More electoral chaos

by | Jan 10, 2018 | 2018 elections, Editor's Blog, Redistricting | 21 comments

Well, our election cycle is in chaos again. Yesterday, a three-judge panel ordered the state to redraw our Congressional Districts. This time, they ruled that the maps are an unconstitutional partisan gerrymander. In particular, Judge Jim Wynn’s ruling cited Rep. David Lewis’s comment that he drew districts that favored Republicans 10-3 because he couldn’t figure out how to draw them that would give them an 11-2 advantage.

While gerrymandering needs to be addressed and ended as much as possible, the court’s decision a month before filing begins is disrespectful of the political process. Candidates are already running in districts across the state. They’ve raised and spent thousands of dollars. Now, they don’t know whether they’ve wasted their time, energy and money or not. Maybe they’ll have a district in which to run, maybe they won’t.

It’s the second cycle in a row that the judges have done this to the state. In 2016, I was running. The district where I filed included the county where I grew up, where my parents still live and where my family has property and interests. When the districts were redrawn, that county wasn’t in the new district. Nor were several counties where I had strong networks. I stayed in the race but the disruption threw my campaign into disarray and altered the way I ran my race.

I can tell you that this morning campaigns across North Carolina from both parties are trying to figure out how deal with this decision. I can also tell you that, for challengers, fundraising is about to dry up, at least from in-state donors. Challenger campaigns should work their out of state networks until we know what’s happening. Most folks in other states aren’t paying enough attention to know what just happened. Incumbents will just turn to PACs, because, while their district boundries might be uncertain, they will almost certainly be running. From a financial standpoint, the decision yesterday burdens challengers and strengthens incumbents.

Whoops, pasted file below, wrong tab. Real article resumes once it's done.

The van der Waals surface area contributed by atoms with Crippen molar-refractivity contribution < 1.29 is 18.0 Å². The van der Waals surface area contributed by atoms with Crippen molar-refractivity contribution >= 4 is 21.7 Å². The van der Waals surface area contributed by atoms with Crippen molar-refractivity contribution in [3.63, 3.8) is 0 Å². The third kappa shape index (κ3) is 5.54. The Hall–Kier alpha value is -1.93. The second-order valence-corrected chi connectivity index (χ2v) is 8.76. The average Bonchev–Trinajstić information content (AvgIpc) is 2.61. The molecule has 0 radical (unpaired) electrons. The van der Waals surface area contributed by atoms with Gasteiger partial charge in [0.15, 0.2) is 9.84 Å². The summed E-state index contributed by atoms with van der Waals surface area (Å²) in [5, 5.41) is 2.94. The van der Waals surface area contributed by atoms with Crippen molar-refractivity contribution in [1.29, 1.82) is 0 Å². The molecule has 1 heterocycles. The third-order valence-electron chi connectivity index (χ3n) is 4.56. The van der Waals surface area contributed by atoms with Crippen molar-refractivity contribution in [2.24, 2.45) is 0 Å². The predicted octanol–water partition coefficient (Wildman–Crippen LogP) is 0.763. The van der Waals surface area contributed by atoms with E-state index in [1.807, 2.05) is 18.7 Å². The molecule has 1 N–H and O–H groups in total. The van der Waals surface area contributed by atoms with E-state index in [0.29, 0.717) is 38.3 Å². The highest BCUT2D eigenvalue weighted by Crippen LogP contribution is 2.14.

The Republican Party is going to ask the Supreme Court to stay the decision pending appeal. I suspect they will be successful. Two cases concerning partisan gerrymandering are already before the Supreme Court and a ruling is expected this summer.

I’m not a lawyer so I’m interpreting what I’m reading from people who have a better understanding of the laws than I do, but it seems that if the court upholds partisan gerrymandering, they would probably rule against the decision in this case and the districts would stay as they are now. If the court rules against partisan gerrymandering, then we’ll really be in a mess since we’ll be redrawing districts less than six months prior to the general election. There are no good answers.

What’s less clear to me is whether the Supreme Court’s response to the GOP’s request to stay the ruling sheds any light on what’s happening with the partisan gerrymandering cases. If they stay it, is that an indication that they’re probably going to allow partisan gerrymandering to continue? If they deny the stay, is that a sign that they’re about to try to end extreme partisan gerrymandering for good? I don’t know.

The only thing that’s obvious is that both the legislature and the courts have little respect for the election process. The legislature tried to draw districts that don’t reflect the nature of the state and give us no really competitive Congressional districts despite being among the most evenly divided states in the nation. The courts are making decisions in the middle of election years. They may view their decisions as larger than a single election but that’s not much comfort to those are willing to run for office this year.


  1. Mark Ortiz

    Well, we now have the stay, and today we have another ruling against partisan gerrymandering, in Pennsylvania.

    What I would expect now, based on recent precedent, is new districting, with a delayed primary. Not only was it handled that way in 2016, but also in 2004 as I recall.